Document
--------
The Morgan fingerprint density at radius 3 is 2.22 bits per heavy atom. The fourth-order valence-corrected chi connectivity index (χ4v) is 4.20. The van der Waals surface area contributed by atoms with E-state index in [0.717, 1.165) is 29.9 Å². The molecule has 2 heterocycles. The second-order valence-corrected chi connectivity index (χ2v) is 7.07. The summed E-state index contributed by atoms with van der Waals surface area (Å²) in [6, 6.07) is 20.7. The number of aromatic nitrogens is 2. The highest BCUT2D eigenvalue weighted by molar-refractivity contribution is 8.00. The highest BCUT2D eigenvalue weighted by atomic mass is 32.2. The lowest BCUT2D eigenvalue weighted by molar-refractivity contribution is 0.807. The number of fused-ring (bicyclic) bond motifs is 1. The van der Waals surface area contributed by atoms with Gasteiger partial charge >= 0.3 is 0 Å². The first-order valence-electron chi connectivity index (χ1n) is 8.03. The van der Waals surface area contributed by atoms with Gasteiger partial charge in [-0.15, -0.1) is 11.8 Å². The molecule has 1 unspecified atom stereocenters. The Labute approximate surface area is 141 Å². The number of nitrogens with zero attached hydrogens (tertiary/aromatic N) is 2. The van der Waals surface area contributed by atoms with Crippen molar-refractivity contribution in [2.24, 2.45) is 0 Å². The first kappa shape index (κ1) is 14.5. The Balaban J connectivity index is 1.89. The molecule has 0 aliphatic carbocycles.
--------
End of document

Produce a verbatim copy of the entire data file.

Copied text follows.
The Morgan fingerprint density at radius 3 is 2.22 bits per heavy atom. The fourth-order valence-corrected chi connectivity index (χ4v) is 4.20. The van der Waals surface area contributed by atoms with E-state index in [0.717, 1.165) is 29.9 Å². The molecule has 2 heterocycles. The second-order valence-corrected chi connectivity index (χ2v) is 7.07. The summed E-state index contributed by atoms with van der Waals surface area (Å²) in [6, 6.07) is 20.7. The number of aromatic nitrogens is 2. The highest BCUT2D eigenvalue weighted by molar-refractivity contribution is 8.00. The highest BCUT2D eigenvalue weighted by atomic mass is 32.2. The lowest BCUT2D eigenvalue weighted by molar-refractivity contribution is 0.807. The number of fused-ring (bicyclic) bond motifs is 1. The van der Waals surface area contributed by atoms with Gasteiger partial charge >= 0.3 is 0 Å². The first-order valence-electron chi connectivity index (χ1n) is 8.03. The van der Waals surface area contributed by atoms with Gasteiger partial charge in [-0.15, -0.1) is 11.8 Å². The molecule has 1 unspecified atom stereocenters. The Labute approximate surface area is 141 Å². The number of nitrogens with zero attached hydrogens (tertiary/aromatic N) is 2. The van der Waals surface area contributed by atoms with Crippen molar-refractivity contribution in [2.24, 2.45) is 0 Å². The first kappa shape index (κ1) is 14.5. The Balaban J connectivity index is 1.89. The molecule has 0 aliphatic carbocycles.